Nevertheless, they wanted me to get me involved in the experience. They did this by handing me a flare and saying ‘Come on, get involved’ (or words to that affect), which I have to say, was pretty fucking ace. As was waving a scarf, bouncing up and down and generally acting the twat at what is essentially a park league match. It was great fun, and a close up look at what an ultras group is really about; a group of mates who care about their team putting effort into supporting them however they can, whether that be by singing, drumming, or plastering humungous pieces of card with slogans demanding justice for the dead Lazio ultra Gabriele Sandri. There also doesn’t seem to be any self conciousness about considering themselves the equals (or even betters) of the Fedayn in the Curva Sud, or Lazio’s Irriducibile, despite the fact only those on the substitutes bench can see what their pronouncements are. It doesn’t matter to them, if they were looking for attention there are far better places to be than a remote hotel in the Lazio countryside. What’s important is the believing in the message, and delivering it in the traditional ultra way, via home made banners and screaming it out at the top of your voice.
The game? Oh that. They lost an absolutely dire contest (even for that level) 1-0, and provided exactly one moment of excitement. While chasing an equaliser with the tried and tested method of humping it forward into the mixer, the ball broke to an unnamed Lodi player six yards out, who somehow managed to hit the goalie in the face. The ball span off the post and up in the air, only for another unnamed Lodi player to bicycle kick it back against the same post from the same distance. There was barely time for a brief burst of ‘Que sara sara’ (I really must learn the words to that song) before the ref called time and the boys could put all their flags and banners away.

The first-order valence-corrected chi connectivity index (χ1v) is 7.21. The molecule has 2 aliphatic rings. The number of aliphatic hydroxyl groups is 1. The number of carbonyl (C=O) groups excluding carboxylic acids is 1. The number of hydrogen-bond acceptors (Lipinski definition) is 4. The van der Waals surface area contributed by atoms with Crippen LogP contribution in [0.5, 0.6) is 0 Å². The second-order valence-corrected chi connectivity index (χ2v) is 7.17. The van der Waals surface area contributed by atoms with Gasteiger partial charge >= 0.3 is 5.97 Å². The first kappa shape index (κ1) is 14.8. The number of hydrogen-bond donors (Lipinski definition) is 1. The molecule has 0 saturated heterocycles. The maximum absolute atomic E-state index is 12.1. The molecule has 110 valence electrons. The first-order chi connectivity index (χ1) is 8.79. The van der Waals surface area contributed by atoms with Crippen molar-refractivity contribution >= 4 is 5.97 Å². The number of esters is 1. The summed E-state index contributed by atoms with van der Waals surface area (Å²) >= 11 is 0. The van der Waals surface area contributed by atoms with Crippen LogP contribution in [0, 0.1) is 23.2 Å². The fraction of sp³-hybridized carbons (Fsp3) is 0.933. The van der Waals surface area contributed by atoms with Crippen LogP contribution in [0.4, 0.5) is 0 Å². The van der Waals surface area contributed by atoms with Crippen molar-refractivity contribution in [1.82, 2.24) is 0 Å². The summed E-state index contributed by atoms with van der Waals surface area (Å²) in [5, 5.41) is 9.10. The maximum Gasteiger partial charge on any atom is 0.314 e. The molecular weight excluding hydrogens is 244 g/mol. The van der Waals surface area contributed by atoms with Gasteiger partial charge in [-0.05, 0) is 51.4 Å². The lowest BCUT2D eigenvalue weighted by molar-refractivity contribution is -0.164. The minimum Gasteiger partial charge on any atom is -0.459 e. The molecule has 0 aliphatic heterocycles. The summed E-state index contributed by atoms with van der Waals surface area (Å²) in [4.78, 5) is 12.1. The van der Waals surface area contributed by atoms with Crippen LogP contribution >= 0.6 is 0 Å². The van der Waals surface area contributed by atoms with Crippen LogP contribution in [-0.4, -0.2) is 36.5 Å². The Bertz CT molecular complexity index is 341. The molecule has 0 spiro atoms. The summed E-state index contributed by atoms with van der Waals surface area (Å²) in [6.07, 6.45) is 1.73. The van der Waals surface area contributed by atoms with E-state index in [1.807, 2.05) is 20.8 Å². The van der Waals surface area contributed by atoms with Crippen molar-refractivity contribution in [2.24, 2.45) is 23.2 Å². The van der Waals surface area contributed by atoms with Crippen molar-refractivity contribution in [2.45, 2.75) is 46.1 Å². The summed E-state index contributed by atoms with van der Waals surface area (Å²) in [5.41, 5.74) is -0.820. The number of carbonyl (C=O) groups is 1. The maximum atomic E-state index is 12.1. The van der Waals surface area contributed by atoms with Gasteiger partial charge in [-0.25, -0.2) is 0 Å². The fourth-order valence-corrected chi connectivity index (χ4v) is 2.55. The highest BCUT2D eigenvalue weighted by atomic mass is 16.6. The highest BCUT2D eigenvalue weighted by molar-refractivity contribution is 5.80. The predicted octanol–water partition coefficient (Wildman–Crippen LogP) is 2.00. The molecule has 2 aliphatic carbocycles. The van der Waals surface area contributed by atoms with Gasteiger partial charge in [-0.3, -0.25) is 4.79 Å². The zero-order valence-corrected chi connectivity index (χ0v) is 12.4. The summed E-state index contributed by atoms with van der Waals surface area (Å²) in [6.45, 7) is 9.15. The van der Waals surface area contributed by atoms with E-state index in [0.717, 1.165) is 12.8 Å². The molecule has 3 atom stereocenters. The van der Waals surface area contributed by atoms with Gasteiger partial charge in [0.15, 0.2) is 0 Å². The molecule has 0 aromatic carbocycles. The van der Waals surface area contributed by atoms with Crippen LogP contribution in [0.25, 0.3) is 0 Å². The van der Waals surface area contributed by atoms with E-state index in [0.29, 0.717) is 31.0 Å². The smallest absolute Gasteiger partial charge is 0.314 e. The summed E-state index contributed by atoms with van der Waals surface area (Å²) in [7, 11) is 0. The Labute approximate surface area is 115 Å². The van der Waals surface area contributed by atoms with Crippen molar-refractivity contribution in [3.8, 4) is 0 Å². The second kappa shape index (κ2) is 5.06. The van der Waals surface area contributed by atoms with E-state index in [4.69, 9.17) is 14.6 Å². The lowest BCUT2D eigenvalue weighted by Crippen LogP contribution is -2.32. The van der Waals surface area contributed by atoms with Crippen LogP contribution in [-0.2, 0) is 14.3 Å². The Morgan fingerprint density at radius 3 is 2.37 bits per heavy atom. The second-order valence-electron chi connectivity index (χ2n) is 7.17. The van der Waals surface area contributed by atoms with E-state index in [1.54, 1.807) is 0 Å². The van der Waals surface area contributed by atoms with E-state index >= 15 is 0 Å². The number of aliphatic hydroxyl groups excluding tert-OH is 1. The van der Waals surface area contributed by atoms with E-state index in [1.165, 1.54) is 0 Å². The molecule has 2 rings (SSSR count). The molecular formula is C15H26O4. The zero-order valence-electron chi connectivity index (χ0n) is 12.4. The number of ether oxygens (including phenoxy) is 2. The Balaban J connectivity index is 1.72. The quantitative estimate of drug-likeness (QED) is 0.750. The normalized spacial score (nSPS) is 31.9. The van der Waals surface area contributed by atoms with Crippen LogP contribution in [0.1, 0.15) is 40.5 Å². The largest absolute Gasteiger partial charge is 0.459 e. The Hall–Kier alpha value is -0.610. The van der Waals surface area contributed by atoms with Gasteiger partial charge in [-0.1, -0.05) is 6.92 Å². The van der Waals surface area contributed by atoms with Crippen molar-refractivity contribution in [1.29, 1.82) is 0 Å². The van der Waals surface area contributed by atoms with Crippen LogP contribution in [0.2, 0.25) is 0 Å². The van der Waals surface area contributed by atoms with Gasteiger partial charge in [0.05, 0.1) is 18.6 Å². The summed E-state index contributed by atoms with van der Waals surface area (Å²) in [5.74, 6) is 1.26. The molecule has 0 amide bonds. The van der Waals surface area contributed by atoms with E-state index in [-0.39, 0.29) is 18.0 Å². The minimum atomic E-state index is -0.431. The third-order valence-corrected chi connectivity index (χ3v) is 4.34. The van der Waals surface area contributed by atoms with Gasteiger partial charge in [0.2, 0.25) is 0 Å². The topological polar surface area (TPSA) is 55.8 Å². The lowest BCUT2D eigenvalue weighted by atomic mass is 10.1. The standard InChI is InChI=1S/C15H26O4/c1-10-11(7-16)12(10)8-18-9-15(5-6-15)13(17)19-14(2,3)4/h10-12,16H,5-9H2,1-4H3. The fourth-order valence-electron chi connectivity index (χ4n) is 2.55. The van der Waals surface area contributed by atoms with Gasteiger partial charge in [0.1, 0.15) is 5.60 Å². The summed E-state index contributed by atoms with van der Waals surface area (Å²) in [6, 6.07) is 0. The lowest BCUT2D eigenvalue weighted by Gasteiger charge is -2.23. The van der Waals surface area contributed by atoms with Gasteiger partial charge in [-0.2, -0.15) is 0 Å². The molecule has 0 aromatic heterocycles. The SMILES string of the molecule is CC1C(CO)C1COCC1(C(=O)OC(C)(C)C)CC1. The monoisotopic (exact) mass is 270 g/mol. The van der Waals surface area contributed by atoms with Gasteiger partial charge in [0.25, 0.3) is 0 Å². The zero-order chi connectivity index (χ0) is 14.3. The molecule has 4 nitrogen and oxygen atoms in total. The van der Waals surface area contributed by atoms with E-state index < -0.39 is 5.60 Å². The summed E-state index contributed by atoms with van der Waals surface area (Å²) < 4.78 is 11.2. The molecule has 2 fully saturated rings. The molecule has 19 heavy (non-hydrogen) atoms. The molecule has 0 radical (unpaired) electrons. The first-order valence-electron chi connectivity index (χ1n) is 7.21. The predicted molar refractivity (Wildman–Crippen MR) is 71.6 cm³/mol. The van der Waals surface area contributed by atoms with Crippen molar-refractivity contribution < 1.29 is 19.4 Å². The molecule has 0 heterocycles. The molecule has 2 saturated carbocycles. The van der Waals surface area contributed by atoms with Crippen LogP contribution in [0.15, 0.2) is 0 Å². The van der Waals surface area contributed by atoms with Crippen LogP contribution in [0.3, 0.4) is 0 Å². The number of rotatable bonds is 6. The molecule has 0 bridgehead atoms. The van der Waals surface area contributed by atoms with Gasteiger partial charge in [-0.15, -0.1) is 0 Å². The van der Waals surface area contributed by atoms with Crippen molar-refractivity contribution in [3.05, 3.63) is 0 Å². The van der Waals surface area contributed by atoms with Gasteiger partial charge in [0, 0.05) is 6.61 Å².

After the game I managed to sponge a lift back to the metro off the guy with the drum. His name is Simone and he’s from Cinecitta, an area in the south east of Rome that was once home to the Italian film industry, but is now an almost forgotten tourist attraction hemmed in by the expansion of the city in the 1960s. It’s most famous for being where Ben Hur and Cleaopatra were made, as well as Sergio Leone’s Spaghetti Westerns, but it still makes a few bob from American film and TV programme makers who want a spot of ‘authetic’ artistry. Simone is a short, quite stocky guy who’s also very pleasant and quite inquisitive, and we have a semi-stilted but quite interesting chat on the way back, mainly about football. Like most Italian football fans, he’s fairly knowledgable about the English game, although explaining that people from Liverpool were called scousers was a bit of a tricky one. ‘So everyone in England hates Liverpool as well?’ was possibly by favourite repsonse of the half hour journey. We started talking about the derby, which was that evening, and I asked him what he thought of the city’s two big clubs. ‘Oh, I’m a Roma fan, in the Curva Sud, although I never pay to get in.’ From what I could gather he’s not a fan of either the Roma ultras groups or the regulations that prohibit things like smoke bombs and flares, although I’m not sure what his specific beef is with the guys in the Sud.